With only a month to go before the new Minimum Energy Efficiency Standards (MEES) come into force, it has been reported that almost one in five commercial properties in England and Wales are below the minimum ‘E’ rating required.
Under the MEES regulations, it will be unlawful for landlords to let commercial and domestic buildings in England and Wales that do not achieve an EPC rating of E or above. According to the Nimbus Maps data, 18% of commercial properties will be unlettable if they do not improve their rating by the 1st April.
Given the financial risk to owners of commercial buildings that do not meet the new regulatory standards, it is essential that landlords gain a clear understanding of the energy efficiency of all their assets before the standards come into force.
The costs of refurbishment and upgrading, along with the likely tenant void, will need to be assessed by owners and occupiers alike. Property values may well be affected by the new regulations, although by linking minimum energy standards to the ‘Green Deal’ government is hoping it will provide a financial solution to support energy efficiency and the refurbishment of existing buildings.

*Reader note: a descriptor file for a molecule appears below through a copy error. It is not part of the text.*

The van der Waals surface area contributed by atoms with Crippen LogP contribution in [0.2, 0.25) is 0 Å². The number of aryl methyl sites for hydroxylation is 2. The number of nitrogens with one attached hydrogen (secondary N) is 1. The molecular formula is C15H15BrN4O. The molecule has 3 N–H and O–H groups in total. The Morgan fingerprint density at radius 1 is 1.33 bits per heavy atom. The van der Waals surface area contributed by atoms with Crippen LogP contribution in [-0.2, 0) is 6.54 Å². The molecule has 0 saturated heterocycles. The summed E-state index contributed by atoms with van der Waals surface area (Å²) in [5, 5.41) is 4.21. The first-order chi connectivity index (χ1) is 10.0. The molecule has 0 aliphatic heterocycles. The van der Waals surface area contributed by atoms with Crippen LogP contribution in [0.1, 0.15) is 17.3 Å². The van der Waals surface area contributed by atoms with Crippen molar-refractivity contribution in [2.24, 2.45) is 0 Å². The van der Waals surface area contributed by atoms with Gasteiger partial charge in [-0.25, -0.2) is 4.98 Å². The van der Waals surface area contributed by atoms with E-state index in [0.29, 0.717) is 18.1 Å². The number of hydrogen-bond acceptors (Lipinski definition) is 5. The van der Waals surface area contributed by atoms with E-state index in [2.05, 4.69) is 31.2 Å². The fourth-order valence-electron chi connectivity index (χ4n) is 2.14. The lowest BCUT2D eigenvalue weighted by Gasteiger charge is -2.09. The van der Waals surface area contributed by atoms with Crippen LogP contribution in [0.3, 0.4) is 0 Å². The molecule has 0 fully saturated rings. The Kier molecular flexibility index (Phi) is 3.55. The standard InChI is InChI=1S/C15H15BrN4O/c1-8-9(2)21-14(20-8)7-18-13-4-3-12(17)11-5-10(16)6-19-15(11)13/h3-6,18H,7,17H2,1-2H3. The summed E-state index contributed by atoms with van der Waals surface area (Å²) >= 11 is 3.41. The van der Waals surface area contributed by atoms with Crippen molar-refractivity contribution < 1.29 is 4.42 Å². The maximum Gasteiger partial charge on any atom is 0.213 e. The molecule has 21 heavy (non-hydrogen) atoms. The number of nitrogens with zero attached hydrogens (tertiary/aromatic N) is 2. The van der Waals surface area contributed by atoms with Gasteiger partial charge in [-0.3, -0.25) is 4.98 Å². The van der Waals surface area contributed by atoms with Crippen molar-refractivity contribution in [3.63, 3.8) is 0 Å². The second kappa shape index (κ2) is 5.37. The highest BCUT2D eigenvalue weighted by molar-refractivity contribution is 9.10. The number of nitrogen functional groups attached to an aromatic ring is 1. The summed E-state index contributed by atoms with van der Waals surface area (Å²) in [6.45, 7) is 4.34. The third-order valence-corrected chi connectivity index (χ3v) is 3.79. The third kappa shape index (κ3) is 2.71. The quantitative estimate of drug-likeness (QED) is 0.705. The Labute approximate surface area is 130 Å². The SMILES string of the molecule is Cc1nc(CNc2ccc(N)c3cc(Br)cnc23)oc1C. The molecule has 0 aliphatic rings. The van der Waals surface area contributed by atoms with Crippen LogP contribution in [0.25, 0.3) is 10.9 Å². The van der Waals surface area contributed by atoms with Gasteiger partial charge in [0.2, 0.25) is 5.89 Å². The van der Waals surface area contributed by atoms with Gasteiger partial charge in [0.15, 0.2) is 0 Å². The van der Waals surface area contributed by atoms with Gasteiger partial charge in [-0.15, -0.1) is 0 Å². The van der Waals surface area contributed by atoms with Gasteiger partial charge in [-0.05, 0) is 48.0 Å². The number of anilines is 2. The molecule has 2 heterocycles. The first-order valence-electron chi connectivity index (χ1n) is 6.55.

Landlords cannot afford to be complacent as around 60% of today’s commercial buildings will still exist in 2050, representing around 40% to 45% of total floor space. While standards to tackle the performance of new buildings have been in place for some time, minimum standards to drive improvements in the performance of the existing stock through energy efficiency upgrades are essential going forward to tackle energy use and reduce emissions across commercial stock.
From 1 April 2018, an enforcement authority can serve a penalty notice (a fine up to £150,000, a publication placed on an open public register or both) for breach of MEES. For more information please click here for a recent article by DAC beachcroft.